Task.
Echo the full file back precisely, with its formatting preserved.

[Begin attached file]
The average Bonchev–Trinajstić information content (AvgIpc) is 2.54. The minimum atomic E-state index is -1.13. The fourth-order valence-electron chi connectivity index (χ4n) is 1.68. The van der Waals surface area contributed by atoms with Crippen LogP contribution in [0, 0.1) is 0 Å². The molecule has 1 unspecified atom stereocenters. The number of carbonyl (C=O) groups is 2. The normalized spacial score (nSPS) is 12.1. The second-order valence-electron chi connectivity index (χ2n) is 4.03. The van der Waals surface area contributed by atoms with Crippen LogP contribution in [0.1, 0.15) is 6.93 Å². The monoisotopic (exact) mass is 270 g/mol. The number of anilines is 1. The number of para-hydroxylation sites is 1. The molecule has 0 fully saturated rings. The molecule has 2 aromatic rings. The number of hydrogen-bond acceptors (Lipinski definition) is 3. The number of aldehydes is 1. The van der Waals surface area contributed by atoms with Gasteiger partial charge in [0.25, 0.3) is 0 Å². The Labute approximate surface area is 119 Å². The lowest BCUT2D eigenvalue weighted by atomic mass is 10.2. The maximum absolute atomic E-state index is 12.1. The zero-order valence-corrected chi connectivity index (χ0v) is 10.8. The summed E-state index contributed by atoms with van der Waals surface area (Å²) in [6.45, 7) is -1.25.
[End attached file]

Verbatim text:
The average Bonchev–Trinajstić information content (AvgIpc) is 2.54. The minimum atomic E-state index is -1.13. The fourth-order valence-electron chi connectivity index (χ4n) is 1.68. The van der Waals surface area contributed by atoms with Crippen LogP contribution in [0, 0.1) is 0 Å². The molecule has 1 unspecified atom stereocenters. The number of carbonyl (C=O) groups is 2. The normalized spacial score (nSPS) is 12.1. The second-order valence-electron chi connectivity index (χ2n) is 4.03. The van der Waals surface area contributed by atoms with Crippen LogP contribution in [0.1, 0.15) is 6.93 Å². The monoisotopic (exact) mass is 270 g/mol. The number of anilines is 1. The number of para-hydroxylation sites is 1. The molecule has 0 fully saturated rings. The molecule has 2 aromatic rings. The number of hydrogen-bond acceptors (Lipinski definition) is 3. The number of aldehydes is 1. The van der Waals surface area contributed by atoms with Gasteiger partial charge in [0.25, 0.3) is 0 Å². The Labute approximate surface area is 119 Å². The lowest BCUT2D eigenvalue weighted by atomic mass is 10.2. The maximum absolute atomic E-state index is 12.1. The zero-order valence-corrected chi connectivity index (χ0v) is 10.8. The summed E-state index contributed by atoms with van der Waals surface area (Å²) in [6.45, 7) is -1.25.